The role of community in prevention, detection and management of mental illness has become increasingly important in Nepal, owing to the increasing burden of mental health problems and poor availability of skilled mental health workforce. The latest data showed that that there are only 150 psychiatrists, 70 psychiatric nurses and 28 clinical psychologists to serve 28 million people in the country. In addition, mid-level health workers (nurses, health assistants, auxiliary nurses, female community health volunteers), who could play a significant role to reduce the gap in mental health care in the community, receive no or minimal training on mental health in their education, and the training they receive is often without practical exposure. In light of this situation, the Ministry of Health, together with WHO and nongovernmental organizations active in mental health, adopted the mhGAP training course for health workers and doctors. A standard treatment protocol was developed and put in to practice in 2017, together with the mhGAP training package.
A number of studies and programmes in Nepal and in other countries have demonstrated the effectiveness of a community-based approach to address mental health challenges. For example, use of the community informant detection tool is not only effective for detection of mental health cases in the community, but has also been shown to have increased utilization of mental health services in Nepal. Another good example of community mental health activities is the “community mental health and psychosocial support programme” carried out by the Centre for Mental Health and Counselling–Nepal, which has trained more than 2000 health workers, 8000 female community health volunteers and 250 doctors, and these trained workers have subsequently provided mental health services to more than 50 000 individuals, from government health facilities. In India, a study assessed the effect of a community-based mental health literacy intervention on the demand for care resulting from enhanced mental health literacy. An intervention for depression was led by community-based workers and non-specialist counsellors and done in collaboration with facility-based general physicians and psychiatrists. The intervention was associated with a six-fold increase in the proportion of people with depression who sought treatment.
Nepal has achieved remarkable results from community-based interventions promoting sexual and reproductive health in adolescents and young people, as well as improving maternal and neonatal health outcomes. This track record, as well as existing evidence on community mental health interventions and programmes in Nepal and other countries, suggests that there are promising opportunities for cost-effective and sustainable community-based mental health interventions for adolescents, including left-behind adolescents. The vast majority of the existing evidence on mental health interventions among adolescents comes from high-income countries, of which a significant number have been school-based interventions. However, school-based interventions alone may not be adequate for LMICs like Nepal where the net enrolment rate for secondary school is still low (for example 55.3% nationally in 2017).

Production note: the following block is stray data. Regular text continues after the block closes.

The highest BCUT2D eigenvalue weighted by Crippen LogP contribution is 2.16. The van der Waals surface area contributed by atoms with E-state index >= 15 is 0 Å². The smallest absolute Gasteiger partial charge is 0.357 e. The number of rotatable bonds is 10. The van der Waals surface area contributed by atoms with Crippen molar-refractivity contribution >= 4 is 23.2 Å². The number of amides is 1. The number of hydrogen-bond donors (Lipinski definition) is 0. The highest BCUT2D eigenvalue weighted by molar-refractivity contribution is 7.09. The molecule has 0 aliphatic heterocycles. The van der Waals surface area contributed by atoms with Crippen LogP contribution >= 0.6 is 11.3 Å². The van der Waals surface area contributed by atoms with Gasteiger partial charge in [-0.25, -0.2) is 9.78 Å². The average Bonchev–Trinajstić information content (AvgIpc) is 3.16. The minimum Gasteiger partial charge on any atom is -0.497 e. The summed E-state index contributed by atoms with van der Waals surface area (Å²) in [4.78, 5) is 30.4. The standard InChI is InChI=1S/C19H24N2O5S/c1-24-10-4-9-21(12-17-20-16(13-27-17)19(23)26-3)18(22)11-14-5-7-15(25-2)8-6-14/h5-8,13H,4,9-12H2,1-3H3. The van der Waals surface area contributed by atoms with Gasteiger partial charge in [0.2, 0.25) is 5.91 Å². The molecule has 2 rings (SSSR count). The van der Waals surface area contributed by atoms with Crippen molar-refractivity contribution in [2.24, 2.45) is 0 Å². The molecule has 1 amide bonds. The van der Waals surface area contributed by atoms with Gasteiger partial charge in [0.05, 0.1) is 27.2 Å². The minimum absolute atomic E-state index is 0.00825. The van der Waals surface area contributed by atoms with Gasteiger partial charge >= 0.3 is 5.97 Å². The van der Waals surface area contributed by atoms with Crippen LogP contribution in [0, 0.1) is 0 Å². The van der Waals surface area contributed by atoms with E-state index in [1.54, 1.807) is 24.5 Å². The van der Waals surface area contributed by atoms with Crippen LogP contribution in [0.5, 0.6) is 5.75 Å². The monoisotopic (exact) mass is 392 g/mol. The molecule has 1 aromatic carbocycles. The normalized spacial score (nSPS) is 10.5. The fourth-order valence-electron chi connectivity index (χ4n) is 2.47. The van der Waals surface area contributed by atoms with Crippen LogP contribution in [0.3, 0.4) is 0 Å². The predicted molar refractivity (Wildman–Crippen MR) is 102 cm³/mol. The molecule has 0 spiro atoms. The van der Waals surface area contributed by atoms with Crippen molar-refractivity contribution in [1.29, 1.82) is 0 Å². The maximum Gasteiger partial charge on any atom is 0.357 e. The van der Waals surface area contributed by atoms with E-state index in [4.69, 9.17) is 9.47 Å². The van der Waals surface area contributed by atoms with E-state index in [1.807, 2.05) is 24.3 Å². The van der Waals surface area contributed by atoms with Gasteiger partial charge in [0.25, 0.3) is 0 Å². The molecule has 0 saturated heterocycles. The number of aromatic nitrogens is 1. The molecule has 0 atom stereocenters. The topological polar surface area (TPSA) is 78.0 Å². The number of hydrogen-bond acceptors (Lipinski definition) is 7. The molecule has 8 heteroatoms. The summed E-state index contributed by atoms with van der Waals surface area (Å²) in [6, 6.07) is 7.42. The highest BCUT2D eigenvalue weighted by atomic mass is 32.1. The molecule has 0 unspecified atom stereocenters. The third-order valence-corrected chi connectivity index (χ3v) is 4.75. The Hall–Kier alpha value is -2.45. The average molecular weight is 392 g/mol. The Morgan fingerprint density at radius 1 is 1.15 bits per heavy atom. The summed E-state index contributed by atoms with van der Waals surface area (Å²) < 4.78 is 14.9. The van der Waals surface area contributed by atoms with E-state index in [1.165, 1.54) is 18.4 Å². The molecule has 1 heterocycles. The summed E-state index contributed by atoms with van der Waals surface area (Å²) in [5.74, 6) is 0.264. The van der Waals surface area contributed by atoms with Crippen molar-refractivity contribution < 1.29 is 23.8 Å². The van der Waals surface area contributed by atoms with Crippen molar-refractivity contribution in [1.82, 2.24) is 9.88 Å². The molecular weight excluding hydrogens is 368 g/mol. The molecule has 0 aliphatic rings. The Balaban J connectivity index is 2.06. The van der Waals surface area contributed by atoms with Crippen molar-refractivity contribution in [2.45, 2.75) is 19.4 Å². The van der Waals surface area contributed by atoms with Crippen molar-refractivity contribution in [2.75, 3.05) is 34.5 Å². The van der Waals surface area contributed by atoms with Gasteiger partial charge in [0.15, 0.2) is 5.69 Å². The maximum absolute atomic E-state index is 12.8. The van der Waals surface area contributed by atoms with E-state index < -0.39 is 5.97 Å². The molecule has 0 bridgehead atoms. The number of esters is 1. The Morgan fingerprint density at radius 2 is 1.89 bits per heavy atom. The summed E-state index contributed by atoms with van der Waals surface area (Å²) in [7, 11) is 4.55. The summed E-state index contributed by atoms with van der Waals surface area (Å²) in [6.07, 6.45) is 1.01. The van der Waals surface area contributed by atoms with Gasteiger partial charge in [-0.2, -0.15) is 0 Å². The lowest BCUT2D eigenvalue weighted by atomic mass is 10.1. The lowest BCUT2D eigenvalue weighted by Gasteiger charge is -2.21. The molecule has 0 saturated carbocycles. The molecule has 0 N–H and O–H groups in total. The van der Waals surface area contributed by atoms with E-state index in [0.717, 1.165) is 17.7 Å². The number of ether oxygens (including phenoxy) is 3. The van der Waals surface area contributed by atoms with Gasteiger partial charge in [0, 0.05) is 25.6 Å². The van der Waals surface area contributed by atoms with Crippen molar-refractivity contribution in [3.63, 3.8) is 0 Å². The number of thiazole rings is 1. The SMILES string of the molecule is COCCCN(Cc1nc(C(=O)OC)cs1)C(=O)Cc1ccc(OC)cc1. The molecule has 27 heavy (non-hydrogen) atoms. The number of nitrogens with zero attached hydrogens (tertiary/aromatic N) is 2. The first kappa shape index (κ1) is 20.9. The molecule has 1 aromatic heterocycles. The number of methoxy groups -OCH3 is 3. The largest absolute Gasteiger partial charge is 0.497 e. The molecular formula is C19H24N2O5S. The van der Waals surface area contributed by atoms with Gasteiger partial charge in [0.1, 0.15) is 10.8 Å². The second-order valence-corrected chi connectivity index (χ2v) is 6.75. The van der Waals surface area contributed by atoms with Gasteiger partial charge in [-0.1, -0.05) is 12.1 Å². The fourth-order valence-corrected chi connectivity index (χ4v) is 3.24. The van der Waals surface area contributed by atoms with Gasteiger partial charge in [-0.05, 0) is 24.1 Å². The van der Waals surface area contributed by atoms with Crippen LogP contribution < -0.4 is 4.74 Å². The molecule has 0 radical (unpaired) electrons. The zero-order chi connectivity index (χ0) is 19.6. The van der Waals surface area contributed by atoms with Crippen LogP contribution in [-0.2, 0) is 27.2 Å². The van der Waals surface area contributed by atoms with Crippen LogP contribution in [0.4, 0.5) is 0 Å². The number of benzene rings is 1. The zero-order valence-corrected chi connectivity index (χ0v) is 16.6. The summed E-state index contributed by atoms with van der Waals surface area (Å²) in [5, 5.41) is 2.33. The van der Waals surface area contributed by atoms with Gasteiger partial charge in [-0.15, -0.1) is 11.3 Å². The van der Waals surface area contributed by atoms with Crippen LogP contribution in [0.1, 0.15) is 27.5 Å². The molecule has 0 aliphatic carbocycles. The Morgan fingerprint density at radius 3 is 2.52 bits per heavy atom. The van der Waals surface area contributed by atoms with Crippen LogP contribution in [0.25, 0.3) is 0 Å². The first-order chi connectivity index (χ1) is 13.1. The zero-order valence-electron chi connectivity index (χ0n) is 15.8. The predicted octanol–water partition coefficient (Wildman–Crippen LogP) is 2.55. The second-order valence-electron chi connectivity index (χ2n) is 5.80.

| Conclusion|| |
Taking account of the existing evidence, we strongly urge that (i) future mental health-related research in Nepal (and also in LMICs) should aim to test the effectiveness of community-based interventions in adolescents; and (ii) in light of the global evidence suggesting heightened mental health risk among left-behind adolescents, this special group of adolescents, particularly those from LMICs, deserves priority in mental health research. Population-wide awareness programmes, psychoeducation, skills training, psychosocial rehabilitation, and psychological treatments are currently the most common community mental health-care activities worldwide. Community-based interventions among Nepali adolescents (including left-behind adolescents) may include empowering local community organizations in relation to adolescent mental health. This would involve mobilizing them to help raise awareness, as well as public discourse activities. Wider use of the community informant detection tool, and raising the participation of service users and family members will be vital. It will also be important to train local mental health professionals on mental health issues for adolescents, including left-behind adolescents, and share good practices in this area. These interventions are likely to be cost effective, acceptable and sustainable. In several LMICs, community-based interventions can help address the double burden of poor health system capacity alongside the increasing number of adolescents (including left-behind adolescents) with mental health problems. We believe that improving the mental health of adolescents in general, and specifically that of left-behind adolescents in LMICs, will contribute significantly to achieving the health-related milestones of the Sustainable Development Goals.
Acknowledgements: We thank the anonymous reviewers for their useful comments.
Source of support: None.
Conflict of interest: None declared.
Authorship: NA, PRR and EvT conceptualized the manuscript. NA wrote the first draft. PS and PM further revised the manuscript. All authors reviewed and approved the final version.